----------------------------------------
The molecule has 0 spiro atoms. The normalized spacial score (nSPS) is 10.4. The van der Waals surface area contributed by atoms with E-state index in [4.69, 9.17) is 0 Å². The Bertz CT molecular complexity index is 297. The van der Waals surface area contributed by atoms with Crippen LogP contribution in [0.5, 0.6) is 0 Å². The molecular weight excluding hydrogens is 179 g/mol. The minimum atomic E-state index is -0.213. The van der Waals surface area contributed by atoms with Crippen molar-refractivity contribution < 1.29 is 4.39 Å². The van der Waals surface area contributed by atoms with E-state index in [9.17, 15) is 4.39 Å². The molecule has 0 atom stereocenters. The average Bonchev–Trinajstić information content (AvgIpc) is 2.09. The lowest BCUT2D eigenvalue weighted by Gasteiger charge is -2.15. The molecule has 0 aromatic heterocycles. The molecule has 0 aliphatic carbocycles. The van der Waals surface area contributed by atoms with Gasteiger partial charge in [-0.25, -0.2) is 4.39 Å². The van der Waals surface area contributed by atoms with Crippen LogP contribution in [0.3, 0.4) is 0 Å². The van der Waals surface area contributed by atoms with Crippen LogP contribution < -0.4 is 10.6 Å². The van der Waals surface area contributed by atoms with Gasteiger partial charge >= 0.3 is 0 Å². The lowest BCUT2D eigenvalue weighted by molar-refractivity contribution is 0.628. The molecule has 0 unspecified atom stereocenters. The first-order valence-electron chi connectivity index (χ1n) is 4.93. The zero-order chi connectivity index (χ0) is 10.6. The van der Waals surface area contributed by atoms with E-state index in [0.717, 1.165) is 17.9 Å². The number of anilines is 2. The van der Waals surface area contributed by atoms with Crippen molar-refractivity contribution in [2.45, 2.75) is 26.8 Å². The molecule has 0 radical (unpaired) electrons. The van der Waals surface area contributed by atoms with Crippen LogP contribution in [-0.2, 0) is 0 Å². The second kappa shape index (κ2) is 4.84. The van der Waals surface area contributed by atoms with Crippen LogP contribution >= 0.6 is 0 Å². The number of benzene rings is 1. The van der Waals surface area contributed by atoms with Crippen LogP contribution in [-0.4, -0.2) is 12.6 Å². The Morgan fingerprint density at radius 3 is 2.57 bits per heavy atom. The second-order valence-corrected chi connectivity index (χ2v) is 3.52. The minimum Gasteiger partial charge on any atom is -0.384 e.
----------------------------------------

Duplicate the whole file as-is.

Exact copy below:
The molecule has 0 spiro atoms. The normalized spacial score (nSPS) is 10.4. The van der Waals surface area contributed by atoms with E-state index in [4.69, 9.17) is 0 Å². The Bertz CT molecular complexity index is 297. The van der Waals surface area contributed by atoms with Crippen LogP contribution in [0.5, 0.6) is 0 Å². The molecular weight excluding hydrogens is 179 g/mol. The minimum atomic E-state index is -0.213. The van der Waals surface area contributed by atoms with Crippen molar-refractivity contribution < 1.29 is 4.39 Å². The van der Waals surface area contributed by atoms with E-state index in [9.17, 15) is 4.39 Å². The molecule has 0 atom stereocenters. The average Bonchev–Trinajstić information content (AvgIpc) is 2.09. The lowest BCUT2D eigenvalue weighted by Gasteiger charge is -2.15. The molecule has 0 aromatic heterocycles. The molecule has 0 aliphatic carbocycles. The van der Waals surface area contributed by atoms with Gasteiger partial charge in [-0.25, -0.2) is 4.39 Å². The van der Waals surface area contributed by atoms with Crippen LogP contribution in [0.3, 0.4) is 0 Å². The van der Waals surface area contributed by atoms with Crippen LogP contribution < -0.4 is 10.6 Å². The van der Waals surface area contributed by atoms with Gasteiger partial charge >= 0.3 is 0 Å². The lowest BCUT2D eigenvalue weighted by molar-refractivity contribution is 0.628. The molecule has 0 unspecified atom stereocenters. The first-order valence-electron chi connectivity index (χ1n) is 4.93. The zero-order chi connectivity index (χ0) is 10.6. The van der Waals surface area contributed by atoms with E-state index in [0.717, 1.165) is 17.9 Å². The number of anilines is 2. The van der Waals surface area contributed by atoms with Crippen molar-refractivity contribution in [2.45, 2.75) is 26.8 Å². The molecule has 0 radical (unpaired) electrons. The van der Waals surface area contributed by atoms with Crippen LogP contribution in [-0.2, 0) is 0 Å². The second kappa shape index (κ2) is 4.84. The van der Waals surface area contributed by atoms with Crippen LogP contribution >= 0.6 is 0 Å². The number of benzene rings is 1. The van der Waals surface area contributed by atoms with Crippen LogP contribution in [-0.4, -0.2) is 12.6 Å². The Morgan fingerprint density at radius 3 is 2.57 bits per heavy atom. The second-order valence-corrected chi connectivity index (χ2v) is 3.52. The minimum Gasteiger partial charge on any atom is -0.384 e.